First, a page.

Harper government claims to have reduced Canada’s immigration backlog by 40%

Mar 13

Citizenship and Immigration Canada (CIC) says the total immigration wait list at the end of 2012 was down to 616,271 from more than one million the year before.

Measures to reduce the backlog include a moratorium on applications from immigrant investors and entrepreneurs, as well as parents and grandparents of immigrants. The government has said it plans to resume accepting a set number of applications under the family reunification program in early 2014.

In addition, in April 2013 CIC will launch a start-up visa program which is a new visa class aimed at recruiting immigrant entrepreneurs by linking them with experienced private sector organizations that have expertise working with start-ups. Visas will be issued to immigrants selected by venture capital investors as candidates to launch start-ups in Canada. Immigrants under the start-up visa class will receive immediate, non-conditional, permanent resident status. The government will grant a maximum of 2,750 visas a year for each of the five years of the pilot program.

Citizenship and Immigration Canada Minister Jason Kenney dismissed suggestions that simply accepting more immigrants would have reduced the backlog and says doing so would have left more than a million people in the queue by 2015. While shorter processing times holds promise for future immigrants, unfortunately this is on the back of the many pre-2008 Federal Skilled Worker applicants whose applications were cancelled after waiting for a decision for more than eight years in some cases.

For more information on any Canadian or US immigration matter, please contact PricewaterhouseCoopers Immigration Law LLP at pwcimmigrationlaw-info@ca.pwc.com or 1-800-993-9971.

Posted by Donna Habsha » No Comments »

Jason Kenney Tweets: “New rules make it harder to hire temporary foreign workers”

Mar 13

Citizenship, Immigration and Multiculturalism Minister Jason Kenney yesterday announced via Twitter that: “New rules make it harder to hire temporary foreign workers”. His comment was in reference to the 2013 Federal Budget, introduced in March 21, 2013, which contains several proposed measures aimed at reforming Canada’s Temporary Foreign Worker Program “to ensure that Canadians are given the first chance at available jobs”.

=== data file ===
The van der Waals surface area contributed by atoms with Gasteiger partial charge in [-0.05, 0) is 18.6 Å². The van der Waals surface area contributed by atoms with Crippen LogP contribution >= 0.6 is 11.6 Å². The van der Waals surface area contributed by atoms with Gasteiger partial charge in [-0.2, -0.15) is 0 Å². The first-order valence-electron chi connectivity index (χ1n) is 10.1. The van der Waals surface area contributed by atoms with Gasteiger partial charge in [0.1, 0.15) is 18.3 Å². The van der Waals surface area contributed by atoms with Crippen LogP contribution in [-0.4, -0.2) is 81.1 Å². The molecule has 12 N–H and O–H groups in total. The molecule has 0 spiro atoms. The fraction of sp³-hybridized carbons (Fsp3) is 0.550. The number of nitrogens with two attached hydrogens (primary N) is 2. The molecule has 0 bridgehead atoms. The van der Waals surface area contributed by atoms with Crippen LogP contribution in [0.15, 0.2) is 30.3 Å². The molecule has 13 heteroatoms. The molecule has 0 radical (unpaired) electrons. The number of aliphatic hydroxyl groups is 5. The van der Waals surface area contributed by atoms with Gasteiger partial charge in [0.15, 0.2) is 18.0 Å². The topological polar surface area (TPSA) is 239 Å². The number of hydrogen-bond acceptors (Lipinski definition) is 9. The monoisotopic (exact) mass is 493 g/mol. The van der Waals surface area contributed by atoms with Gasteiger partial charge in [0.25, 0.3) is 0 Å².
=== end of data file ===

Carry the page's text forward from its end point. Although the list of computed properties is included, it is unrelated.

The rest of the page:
While details of the upcoming changes are yet to be confirmed, the proposed Government action includes

  • Working with employers to ensure that temporary foreign workers are relied upon only when Canadians genuinely cannot fill those jobs.
  • Increasing the recruitment efforts that employers must make to hire Canadians before they will be eligible to apply for temporary foreign workers, including increasing the length and reach of advertising.
  • Assisting employers who legitimately rely on temporary foreign workers, due to a lack of qualified Canadian applicants, find ways to ensure that they have a plan to transition to a Canadian workforce over time.

Amending the Immigration and Refugee Protection Regulations to restrict the identification of non-official languages as job requirements when hiring through the Temporary Foreign Worker process.

In addition, the government will also look at introducing user fees for employers applying for temporary foreign workers under the labour market opinion process.

For more information on any Canadian or US immigration matter, please contact PricewaterhouseCoopers Immigration Law LLP at pwcimmigrationlaw-info@ca.pwc.com or 1-800-993-9971.

Posted by Joy Sisca » No Comments »

Spouse or Common-law Partners of Skilled Workers

Mar 13

A national of a Temporary Resident Visa requiring country, working in Canada with authorization in a skilled position, attended our office for advice following his wife’s receipt of refusal of an open spousal work permit. Pursuant to section 205(C)(ii) of the Immigration and Refugee Protection Regulations, spouses or common-law partners of skilled individuals coming into Canada as Temporary Foreign Workers, may themselves be eligible for an open work permit without the requirement of applying for a labour market opinion. While this particular couple met the foregoing requirements, it appeared that the visa post was trying to secure the Temporary Foreign Worker’s return to his home country by refusing his spouse’s entry.  While the objectively ascertainable facts and balance of probabilities were in favour of the Applicant Spouse and the Foreign Worker, it appears that the Visa post simply did not like the open spousal permit program. In this particular case the Foreign Worker received provincial nomination shortly following our consultation and we were therefore successful with the resubmission of the spousal work permit application with accompanying evidence of the provincial nomination. While a pending permanent resident application or provincial nomination of the principal permit holder could help support the issuance of an open spousal work permit, unfortunately it does not guarantee it.

For more information on any Canadian or US immigration matter, please contact PricewaterhouseCoopers Immigration Law LLP at pwcimmigrationlaw-info@ca.pwc.com or 1-800-993-9971

Posted by Donna Habsha » No Comments »